For Kendal’s whole life, she was inseparable from her twin sister, Kenedi. Born at 33 weeks, they spent 30 days in the NICU. At one year old, they celebrated their golden birthday in gold tutus, and like most twin girls, they wore the same adorable outfits. They learned how to walk and picked up on new words together.
But, unlike many other twins, they were both diagnosed with the same cancer.
Four rounds of harsh chemotherapy, plus fevers, line infections, CT scans, sedations for surgeries, multiple x-rays and loads of lab tests. They fought acute myeloid leukemia with every bit of strength their tiny bodies could endure. It wasn’t easy — the twins had to have tubes passed into their stomach via their nose so they could eat and spent 5½ long months in the hospital (127 days, to be exact).
Once their treatment ended and they were put into remission, they were considered low-risk by the doctors. As they recovered, they had to re-learn how to eat, among other things.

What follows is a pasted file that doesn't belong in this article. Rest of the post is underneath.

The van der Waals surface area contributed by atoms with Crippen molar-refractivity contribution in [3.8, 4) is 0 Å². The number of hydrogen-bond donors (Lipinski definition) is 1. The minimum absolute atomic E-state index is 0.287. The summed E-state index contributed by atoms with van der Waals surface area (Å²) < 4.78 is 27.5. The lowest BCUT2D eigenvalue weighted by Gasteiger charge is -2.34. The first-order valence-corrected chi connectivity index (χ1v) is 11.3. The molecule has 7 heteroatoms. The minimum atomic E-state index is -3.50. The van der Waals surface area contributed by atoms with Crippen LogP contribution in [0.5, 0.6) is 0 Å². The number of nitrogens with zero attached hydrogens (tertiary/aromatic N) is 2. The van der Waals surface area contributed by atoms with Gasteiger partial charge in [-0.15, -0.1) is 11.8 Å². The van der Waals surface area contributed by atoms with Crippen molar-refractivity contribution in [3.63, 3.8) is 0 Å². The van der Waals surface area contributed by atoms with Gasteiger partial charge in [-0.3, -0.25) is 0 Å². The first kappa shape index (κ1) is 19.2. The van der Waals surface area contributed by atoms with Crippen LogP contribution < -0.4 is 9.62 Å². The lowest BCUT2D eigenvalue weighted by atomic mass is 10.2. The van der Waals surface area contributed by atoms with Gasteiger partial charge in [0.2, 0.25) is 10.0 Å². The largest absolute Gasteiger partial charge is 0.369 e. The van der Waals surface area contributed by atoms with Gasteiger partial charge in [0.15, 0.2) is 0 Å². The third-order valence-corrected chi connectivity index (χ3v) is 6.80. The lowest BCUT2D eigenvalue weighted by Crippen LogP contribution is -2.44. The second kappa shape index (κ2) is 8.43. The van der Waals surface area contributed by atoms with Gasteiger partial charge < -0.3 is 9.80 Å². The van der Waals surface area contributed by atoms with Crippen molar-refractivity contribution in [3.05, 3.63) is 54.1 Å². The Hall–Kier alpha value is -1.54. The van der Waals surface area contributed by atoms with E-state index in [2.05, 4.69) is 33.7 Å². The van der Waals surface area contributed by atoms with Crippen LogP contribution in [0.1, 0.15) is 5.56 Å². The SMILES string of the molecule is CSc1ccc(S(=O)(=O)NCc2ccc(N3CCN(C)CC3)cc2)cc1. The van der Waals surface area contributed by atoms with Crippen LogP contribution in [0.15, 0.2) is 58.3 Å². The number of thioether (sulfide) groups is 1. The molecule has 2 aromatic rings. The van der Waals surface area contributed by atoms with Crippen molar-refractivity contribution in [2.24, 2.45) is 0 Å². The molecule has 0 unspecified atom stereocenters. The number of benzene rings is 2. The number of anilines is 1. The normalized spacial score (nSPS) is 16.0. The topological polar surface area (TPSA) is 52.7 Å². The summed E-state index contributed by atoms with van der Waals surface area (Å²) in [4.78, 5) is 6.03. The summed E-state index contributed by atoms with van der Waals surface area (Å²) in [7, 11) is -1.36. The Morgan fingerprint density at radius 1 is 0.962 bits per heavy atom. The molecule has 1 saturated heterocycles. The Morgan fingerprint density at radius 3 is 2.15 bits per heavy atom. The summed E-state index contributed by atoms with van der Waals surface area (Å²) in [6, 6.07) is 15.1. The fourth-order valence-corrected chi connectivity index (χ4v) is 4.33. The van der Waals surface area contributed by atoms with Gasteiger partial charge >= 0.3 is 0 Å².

Seventeen months later, Kendal relapsed.
She had to be separated from her sister for the longest span of time ever, making the reality of cancer even more painful. “The twins had never spent a night apart before Kendal's relapse. Now, they've spent 20 nights apart (and many more to come),” says their mom, Abby. “They haven't even been able to touch each other … It isn't fair. It's not okay.”
Abby started noticing something was wrong with Kendal when her eyes swelled shut a few months after a routine baby check-up. She was fussy and had a low-grade fever. Her parents took her to the doctor again. They took urine and blood samples which showed she didn’t have enough cells in her immune system to attack bad bacteria or other organisms that invaded her body. Her fever worsened, her ear drum ruptured and she continued to have a gamut of tests. All the while, her family hoped for the best: that it was just a simple virus.
Just after Kendal had a biopsy, they got the news: the cancer was back, and with it, the tubes, medication, pills, pain and nausea.
Kendal started chemotherapy again in February, and is preparing for a big procedure called a bone marrow transplant (BMT) to replace damaged or destroyed bone marrow cells with healthy cells. On top of chemotherapy, she has to take a variety of medications: some three times a day, some once a day, some only on certain days, some only with food. If she gets nauseous and throws up, she has to do it all over again.
“It’s still hard for me to even say that word. Relapse. But it’s our new reality,” says Abby.